Barcelona’s Picasso Museum: a journey through the artist’s life
Barcelona’s Picasso Museum provides visitors with a piece of the puzzle that is the life of the genius hailing from Malaga, Pablo Ruiz Picasso. In a magnificent architectural space an important collection of works are displayed, taking us through the painter’s formative years. To give you an idea, the permanent collection comprises 4,251 pieces. The art museum, which opened its doors in 1963, is a temple of Picassian art in Barcelona and, therefore, one of the city’s must-visit places for art enthusiasts in general.
A palace full of treasures
As is usually the case in Barcelona, many masterpieces house yet more masterpieces, and this is certainly the case for the Picasso Museum. The space that houses the Picasso collection is a palace complex formed of five mansions dating from the thirteenth and fourteenth centuries, which underwent significant remodelling in the eighteenth century. Viewed from the exterior the buildings are an excellent example of civic Catalan Gothic architecture. All have a similar lay-out, formed around a courtyard with an exterior stairway that leads to the upper floor. Each building is explained in more detail below so you can distinguish between them and fully appreciate their features:
- Palau Aguilar. This mansion, built by noble families from the court of Aragon, belonged to various Catalan gentry over time until Barcelona City Council bought it in 1953. Due to the building’s condition, extensive restoration work had to be carried out. The most striking feature in its interior is the fifteenth-century courtyard surrounded by a beautiful pointed-arch gallery and sculptures built in Flamboyant Gothic style. Look out for the stunning Gothic-style coffered ceilings on the first floor.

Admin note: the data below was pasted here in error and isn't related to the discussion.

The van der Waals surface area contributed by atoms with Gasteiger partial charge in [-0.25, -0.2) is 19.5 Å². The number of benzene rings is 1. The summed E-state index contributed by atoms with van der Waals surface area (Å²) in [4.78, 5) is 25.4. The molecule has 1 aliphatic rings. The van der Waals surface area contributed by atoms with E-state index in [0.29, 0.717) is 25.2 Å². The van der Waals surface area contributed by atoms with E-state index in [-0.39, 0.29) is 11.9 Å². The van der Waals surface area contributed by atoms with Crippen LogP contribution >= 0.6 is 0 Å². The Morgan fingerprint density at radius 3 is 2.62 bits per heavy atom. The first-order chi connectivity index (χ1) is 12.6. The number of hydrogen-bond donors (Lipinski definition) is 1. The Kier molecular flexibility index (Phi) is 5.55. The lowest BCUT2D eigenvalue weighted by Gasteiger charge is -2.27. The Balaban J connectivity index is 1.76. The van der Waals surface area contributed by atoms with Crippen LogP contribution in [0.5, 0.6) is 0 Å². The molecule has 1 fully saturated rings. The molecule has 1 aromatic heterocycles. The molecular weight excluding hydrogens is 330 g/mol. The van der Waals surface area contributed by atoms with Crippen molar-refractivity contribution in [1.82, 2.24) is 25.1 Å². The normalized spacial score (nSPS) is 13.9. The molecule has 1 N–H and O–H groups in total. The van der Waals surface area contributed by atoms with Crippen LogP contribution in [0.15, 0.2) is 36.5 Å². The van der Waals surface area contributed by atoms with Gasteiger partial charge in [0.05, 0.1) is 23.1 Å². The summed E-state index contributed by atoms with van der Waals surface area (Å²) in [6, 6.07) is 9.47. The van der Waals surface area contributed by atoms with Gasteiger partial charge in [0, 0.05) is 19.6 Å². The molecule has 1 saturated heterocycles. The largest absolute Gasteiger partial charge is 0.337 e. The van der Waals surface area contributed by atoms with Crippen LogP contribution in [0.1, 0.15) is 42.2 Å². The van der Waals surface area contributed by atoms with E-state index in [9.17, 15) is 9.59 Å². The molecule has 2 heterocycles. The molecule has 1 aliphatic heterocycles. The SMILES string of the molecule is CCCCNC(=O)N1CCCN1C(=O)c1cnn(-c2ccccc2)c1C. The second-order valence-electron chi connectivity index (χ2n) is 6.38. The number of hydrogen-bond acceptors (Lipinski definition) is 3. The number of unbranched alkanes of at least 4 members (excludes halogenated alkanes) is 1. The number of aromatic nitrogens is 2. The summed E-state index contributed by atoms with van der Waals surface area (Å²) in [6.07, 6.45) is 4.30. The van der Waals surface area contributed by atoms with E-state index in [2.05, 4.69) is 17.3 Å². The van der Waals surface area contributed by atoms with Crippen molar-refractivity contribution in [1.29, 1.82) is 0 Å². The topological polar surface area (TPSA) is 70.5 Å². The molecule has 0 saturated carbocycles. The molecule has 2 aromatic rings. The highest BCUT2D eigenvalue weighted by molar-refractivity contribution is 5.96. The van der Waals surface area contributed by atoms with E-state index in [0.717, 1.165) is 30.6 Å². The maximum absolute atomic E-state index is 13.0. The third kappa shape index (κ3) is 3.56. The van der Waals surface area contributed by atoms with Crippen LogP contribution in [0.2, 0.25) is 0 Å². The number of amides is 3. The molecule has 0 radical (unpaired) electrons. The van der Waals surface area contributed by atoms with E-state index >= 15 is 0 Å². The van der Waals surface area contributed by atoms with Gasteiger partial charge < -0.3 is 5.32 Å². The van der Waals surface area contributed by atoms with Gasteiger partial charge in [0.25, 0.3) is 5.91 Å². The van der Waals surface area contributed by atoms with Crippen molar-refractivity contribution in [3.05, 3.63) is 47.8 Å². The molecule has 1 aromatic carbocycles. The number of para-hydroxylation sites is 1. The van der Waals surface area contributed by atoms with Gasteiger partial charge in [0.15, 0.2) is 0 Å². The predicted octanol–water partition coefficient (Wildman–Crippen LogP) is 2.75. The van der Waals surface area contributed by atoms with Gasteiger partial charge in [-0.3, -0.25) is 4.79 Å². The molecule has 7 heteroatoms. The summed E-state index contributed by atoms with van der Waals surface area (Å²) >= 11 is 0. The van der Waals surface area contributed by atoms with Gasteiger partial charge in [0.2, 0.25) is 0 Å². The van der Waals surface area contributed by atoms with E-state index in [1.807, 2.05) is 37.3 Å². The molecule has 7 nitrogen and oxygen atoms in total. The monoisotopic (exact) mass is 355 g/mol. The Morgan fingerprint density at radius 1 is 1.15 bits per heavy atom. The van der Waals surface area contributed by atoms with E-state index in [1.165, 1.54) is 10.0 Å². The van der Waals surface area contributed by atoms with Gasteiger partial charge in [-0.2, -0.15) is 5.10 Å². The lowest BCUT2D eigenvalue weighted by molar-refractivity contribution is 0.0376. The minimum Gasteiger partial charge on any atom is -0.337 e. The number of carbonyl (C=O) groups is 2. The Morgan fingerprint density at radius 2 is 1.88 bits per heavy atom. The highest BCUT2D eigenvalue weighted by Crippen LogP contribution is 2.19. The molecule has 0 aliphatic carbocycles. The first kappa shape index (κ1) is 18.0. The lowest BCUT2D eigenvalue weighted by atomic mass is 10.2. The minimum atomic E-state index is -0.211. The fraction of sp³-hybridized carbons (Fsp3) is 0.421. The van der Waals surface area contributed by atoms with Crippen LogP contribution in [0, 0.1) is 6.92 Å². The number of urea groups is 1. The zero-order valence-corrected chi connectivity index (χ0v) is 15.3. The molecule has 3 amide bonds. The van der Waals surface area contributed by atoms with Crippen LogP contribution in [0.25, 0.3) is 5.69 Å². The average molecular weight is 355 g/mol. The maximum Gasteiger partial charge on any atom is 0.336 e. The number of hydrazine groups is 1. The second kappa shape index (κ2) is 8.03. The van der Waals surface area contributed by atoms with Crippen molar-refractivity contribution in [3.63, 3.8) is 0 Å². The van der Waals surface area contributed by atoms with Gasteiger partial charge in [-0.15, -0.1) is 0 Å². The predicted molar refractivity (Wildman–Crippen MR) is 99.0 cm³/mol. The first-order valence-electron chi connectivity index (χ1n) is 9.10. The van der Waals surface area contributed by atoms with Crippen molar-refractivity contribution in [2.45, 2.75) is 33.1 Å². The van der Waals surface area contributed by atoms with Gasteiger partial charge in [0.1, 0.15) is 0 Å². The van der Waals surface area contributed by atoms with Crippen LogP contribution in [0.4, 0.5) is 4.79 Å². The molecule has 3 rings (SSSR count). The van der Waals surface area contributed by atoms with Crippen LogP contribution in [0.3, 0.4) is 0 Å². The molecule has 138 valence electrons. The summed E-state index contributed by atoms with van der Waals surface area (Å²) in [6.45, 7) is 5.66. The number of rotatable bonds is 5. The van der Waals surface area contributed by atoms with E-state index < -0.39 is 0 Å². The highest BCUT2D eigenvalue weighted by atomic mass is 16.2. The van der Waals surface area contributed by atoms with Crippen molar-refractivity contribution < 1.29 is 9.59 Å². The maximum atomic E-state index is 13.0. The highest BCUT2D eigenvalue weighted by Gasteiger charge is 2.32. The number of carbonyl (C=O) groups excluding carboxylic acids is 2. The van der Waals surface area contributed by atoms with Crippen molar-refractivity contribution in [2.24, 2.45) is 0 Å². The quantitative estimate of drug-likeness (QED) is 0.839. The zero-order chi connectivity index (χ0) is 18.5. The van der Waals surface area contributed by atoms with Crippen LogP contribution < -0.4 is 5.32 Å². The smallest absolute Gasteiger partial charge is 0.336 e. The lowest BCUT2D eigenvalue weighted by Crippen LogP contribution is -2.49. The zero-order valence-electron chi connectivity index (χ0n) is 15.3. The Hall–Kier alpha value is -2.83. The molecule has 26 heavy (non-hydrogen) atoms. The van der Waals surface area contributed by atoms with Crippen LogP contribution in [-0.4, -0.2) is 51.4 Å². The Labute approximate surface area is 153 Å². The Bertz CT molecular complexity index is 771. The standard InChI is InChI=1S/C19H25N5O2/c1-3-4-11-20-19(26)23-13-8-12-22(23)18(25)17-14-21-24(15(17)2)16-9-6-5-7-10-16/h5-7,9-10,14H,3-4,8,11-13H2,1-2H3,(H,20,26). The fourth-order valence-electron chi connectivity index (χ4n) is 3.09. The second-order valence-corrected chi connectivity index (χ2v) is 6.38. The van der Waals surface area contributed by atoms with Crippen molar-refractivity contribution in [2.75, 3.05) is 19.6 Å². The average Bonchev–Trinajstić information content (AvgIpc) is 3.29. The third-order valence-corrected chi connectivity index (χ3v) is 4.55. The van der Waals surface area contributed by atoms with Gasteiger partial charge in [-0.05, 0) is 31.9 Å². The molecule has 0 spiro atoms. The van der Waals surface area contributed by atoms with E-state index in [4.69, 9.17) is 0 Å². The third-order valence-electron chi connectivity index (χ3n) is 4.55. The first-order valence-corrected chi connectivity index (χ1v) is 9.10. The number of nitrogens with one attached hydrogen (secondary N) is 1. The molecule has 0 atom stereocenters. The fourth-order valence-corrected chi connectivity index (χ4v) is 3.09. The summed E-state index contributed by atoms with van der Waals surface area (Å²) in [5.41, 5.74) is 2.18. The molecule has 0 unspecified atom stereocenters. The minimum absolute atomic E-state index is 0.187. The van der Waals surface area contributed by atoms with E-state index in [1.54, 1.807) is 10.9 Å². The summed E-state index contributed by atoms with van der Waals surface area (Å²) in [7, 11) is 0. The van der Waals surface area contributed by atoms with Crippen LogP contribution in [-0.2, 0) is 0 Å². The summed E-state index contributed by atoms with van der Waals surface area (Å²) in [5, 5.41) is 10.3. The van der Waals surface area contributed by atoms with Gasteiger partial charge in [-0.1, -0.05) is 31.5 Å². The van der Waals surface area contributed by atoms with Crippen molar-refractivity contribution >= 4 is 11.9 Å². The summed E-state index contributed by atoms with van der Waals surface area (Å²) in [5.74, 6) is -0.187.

- Palau del Baró de Castellet. Dating from the Middle Ages and formed around a courtyard, the building also belonged to a range of wealthy aristocratic and bourgeois owners. Its name comes from the title given to the owner at the time—Marià Alegre d’Aparici i d’Amat—by King Charles IV in the eighteenth century. The noblewoman added a Neo-classical room to the building in which the Baroque adornments and marble sculptures particularly stand out. After being used for various public services, including a hospital, it was finally purchased by the city council.
- Palau Meca. Annexed to the rest of the mansions in 1982, this building boasts some fascinating multi-coloured medieval coffered ceilings on the top floor. Be sure to go up to see them.
- Casa Mauri. This narrow building was joined to the neighbouring Palau Finestres in 1872. From then on, a large part of the building was used for industrial purposes. In 1943 it was purchased by the confectioners Mauri before becoming part of the Picasso Museum half a century later.
- Palau Finestres. Much like the aforementioned buildings, this one boasts a medieval part and a part that was restored in successive centuries. After having passed through the hands of various owners, the City Council of Barcelona purchased it in 1970. It currently houses the temporary exhibitions.
Giving the complex a sense of uniformity was no easy feat, although its success is down to the architect Jordi Garcés. These days the space spans 11,500 square metres with a total of 22 rooms in which the permanent collection is exhibited.
Picasso and his ties with Barcelona